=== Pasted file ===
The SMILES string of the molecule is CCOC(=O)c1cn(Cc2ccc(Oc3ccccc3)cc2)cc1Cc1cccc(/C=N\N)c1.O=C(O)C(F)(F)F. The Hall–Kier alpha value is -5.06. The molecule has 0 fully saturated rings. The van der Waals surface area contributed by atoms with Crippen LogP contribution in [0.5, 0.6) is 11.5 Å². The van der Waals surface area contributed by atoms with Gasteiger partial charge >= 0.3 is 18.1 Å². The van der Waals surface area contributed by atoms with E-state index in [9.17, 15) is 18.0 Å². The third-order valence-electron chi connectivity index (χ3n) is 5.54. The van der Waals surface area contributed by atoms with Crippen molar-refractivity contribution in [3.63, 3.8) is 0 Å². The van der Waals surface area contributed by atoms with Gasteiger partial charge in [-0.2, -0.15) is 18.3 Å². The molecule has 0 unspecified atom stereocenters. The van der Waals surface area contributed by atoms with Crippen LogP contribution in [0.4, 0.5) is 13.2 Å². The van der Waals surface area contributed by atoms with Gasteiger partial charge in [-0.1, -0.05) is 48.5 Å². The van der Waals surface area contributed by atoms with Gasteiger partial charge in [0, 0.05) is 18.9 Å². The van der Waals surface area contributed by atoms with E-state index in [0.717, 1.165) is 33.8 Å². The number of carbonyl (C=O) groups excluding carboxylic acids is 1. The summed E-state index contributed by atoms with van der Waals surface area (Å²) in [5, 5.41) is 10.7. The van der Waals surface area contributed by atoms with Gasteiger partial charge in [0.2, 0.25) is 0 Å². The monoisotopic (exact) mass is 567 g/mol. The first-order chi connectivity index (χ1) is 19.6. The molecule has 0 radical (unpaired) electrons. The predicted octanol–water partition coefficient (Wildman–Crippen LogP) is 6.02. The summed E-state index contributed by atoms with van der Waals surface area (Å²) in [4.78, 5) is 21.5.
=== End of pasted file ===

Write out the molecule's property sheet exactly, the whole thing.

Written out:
The SMILES string of the molecule is CCOC(=O)c1cn(Cc2ccc(Oc3ccccc3)cc2)cc1Cc1cccc(/C=N\N)c1.O=C(O)C(F)(F)F. The Hall–Kier alpha value is -5.06. The molecule has 0 fully saturated rings. The van der Waals surface area contributed by atoms with Crippen LogP contribution in [0.5, 0.6) is 11.5 Å². The van der Waals surface area contributed by atoms with Gasteiger partial charge >= 0.3 is 18.1 Å². The van der Waals surface area contributed by atoms with E-state index in [9.17, 15) is 18.0 Å². The third-order valence-electron chi connectivity index (χ3n) is 5.54. The van der Waals surface area contributed by atoms with Crippen molar-refractivity contribution in [3.63, 3.8) is 0 Å². The van der Waals surface area contributed by atoms with Gasteiger partial charge in [-0.2, -0.15) is 18.3 Å². The molecule has 0 unspecified atom stereocenters. The van der Waals surface area contributed by atoms with Crippen LogP contribution in [0.4, 0.5) is 13.2 Å². The van der Waals surface area contributed by atoms with Gasteiger partial charge in [-0.1, -0.05) is 48.5 Å². The van der Waals surface area contributed by atoms with Gasteiger partial charge in [0, 0.05) is 18.9 Å². The van der Waals surface area contributed by atoms with E-state index in [0.717, 1.165) is 33.8 Å². The number of carbonyl (C=O) groups excluding carboxylic acids is 1. The summed E-state index contributed by atoms with van der Waals surface area (Å²) in [5, 5.41) is 10.7. The van der Waals surface area contributed by atoms with Gasteiger partial charge in [0.2, 0.25) is 0 Å². The monoisotopic (exact) mass is 567 g/mol. The first-order chi connectivity index (χ1) is 19.6. The molecule has 0 radical (unpaired) electrons. The predicted octanol–water partition coefficient (Wildman–Crippen LogP) is 6.02. The summed E-state index contributed by atoms with van der Waals surface area (Å²) in [4.78, 5) is 21.5.